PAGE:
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Gmane
From: Richard Fidler <rfidler <at> cyberus.ca>
Subject: Re: No sharia law in Ontario
Newsgroups: gmane.politics.marxism.marxmail
Date: Thursday 15th September 2005 16:13:25 UTC (over 11 years ago)
In reply to Marvin Gandall

Why does Richard say the campaign against Muslim faith-based arbitration 
of private family law matters had "more than a hint of anti-immigrant 
and racist prejudice", Marv asks.

I could refer Marv to the many overt statements that I saw in the media 
in recent months. But instead I’ll let the column by Sheema Khan in 
today’s Globe and Mail, which I append below, give some details and 
eloquently describe the perception of these statements from the 
standpoint of a Muslim woman and advocate within the Canadian Islamic 
community.

I was referring primarily to the context in which this campaign was 
whipped up. Let me explain.

There are about 600,000 Muslims in Canada now, about 60 percent of them 
in Ontario, the industrial heartland of the country. They live in the 
major cities, in the first place Toronto. These and other immigrants in 
Canada, which has one of the highest rates of immigration in the world, 
are changing the composition of the working class. Some are political 
refugees. Almost all could be described as economic refugees, fleeing 
countries ravaged by imperialism. We non-Muslims and non-immigrants have 
a lot to learn about them, and to learn how to listen to them, before we 
will be able to speak to them with much credibility.

In Ottawa, where Marv and I hang out, there are tens of thousands of 
Somalis who arrived during the last two decades. They are Muslims. Many 
are unemployed. All are struggling. During the 1990s their country was 
occupied by Canadian troops who brutalized the population, in one 
publicized incident torturing and killing a Somali teen-ager.

The traditional left in Canada has little or no contact with these 
people. It knows little about them, their lives, their concerns, their 
experiences. They may be "visible minorities" but they are largely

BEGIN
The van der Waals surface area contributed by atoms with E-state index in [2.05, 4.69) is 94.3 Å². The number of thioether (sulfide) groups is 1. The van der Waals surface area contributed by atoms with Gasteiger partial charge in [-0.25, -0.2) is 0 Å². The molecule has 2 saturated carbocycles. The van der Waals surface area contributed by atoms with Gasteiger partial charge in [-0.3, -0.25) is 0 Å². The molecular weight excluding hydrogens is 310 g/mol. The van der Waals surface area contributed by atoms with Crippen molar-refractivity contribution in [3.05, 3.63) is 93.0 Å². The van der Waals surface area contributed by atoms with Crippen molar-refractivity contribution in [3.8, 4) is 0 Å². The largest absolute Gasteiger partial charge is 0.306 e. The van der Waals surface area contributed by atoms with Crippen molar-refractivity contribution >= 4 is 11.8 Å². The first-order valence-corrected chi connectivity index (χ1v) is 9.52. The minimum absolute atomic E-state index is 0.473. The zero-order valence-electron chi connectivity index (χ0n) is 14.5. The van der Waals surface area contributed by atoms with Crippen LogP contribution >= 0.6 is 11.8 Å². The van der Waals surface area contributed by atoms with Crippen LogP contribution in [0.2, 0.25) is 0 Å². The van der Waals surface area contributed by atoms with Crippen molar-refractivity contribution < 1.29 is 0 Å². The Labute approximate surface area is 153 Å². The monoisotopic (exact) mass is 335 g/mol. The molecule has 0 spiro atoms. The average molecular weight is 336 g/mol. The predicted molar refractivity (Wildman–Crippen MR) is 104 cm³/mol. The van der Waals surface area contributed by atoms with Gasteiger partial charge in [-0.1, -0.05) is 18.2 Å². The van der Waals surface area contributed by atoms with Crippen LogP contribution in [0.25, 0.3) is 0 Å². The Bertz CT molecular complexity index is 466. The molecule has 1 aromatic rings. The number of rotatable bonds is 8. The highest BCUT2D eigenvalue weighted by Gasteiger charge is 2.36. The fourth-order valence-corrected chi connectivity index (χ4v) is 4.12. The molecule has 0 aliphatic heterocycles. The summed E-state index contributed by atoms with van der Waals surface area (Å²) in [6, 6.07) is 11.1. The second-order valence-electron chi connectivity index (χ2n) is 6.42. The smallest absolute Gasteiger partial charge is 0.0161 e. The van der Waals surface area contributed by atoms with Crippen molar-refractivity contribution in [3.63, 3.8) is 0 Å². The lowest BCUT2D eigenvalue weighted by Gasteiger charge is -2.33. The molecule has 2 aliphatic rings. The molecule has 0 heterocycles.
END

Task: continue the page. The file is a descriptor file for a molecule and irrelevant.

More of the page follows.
invisible in our organizations and most of the activities we normally 
engage in. In a few areas we may cross paths with some: for example in 
the feminist movement, where a number of generally middle-class Muslim 
professional women — themselves possibly lacking much contact with that 
sub- and nascent proletariat I mention above — are able to clearly 
articulate their concerns about the reactionary misogynist 
interpretations of Islam and shari’a law. But we know very little about 
the role of Islam within the broader immigrant communities and how it is 
perceived and interpreted in their day-to-day life.

The traditional left speaks a language that is to a large degree alien 
to the cultural experience of these huddled masses. It is the language 
of the white European Enlightenment, redolent in abstract concepts such 
as "separation of church and state". We are told it does not speak to 
the experiences of those for whom Islam is not just a "framework of 
justice" as Sheema Khan describes it, but the very source of life, as 
the word "shari’a" means in Arabic.

We know — or should know — that for many people in these minority 
communities, religion is a central component of their lives and that 
religious authorities (imans, mullahs, etc.) are recognized as genuine 
leaders within the community. They play a key role not only in defining 
moral codes of conduct but in navigating the difficult interface between 
their communities and the complex network of secular institutions 
developed by the bourgeois state.

For a long time, now these authorities have been mediating and 
arbitrating family law disputes between private individuals within the 
community, involving such issues as divorce, marriage breakdown, child 
custody and access, division of family property, inheritance, etc. I
don’t 
know the extent of such activities; Marion Boyd, in her report, 
describes a sophisticated network of such tribunals but doesn’t indicate 
their scope or the size of their caseload. They operate according to 
religious and cultural standards, codes and precepts that are known and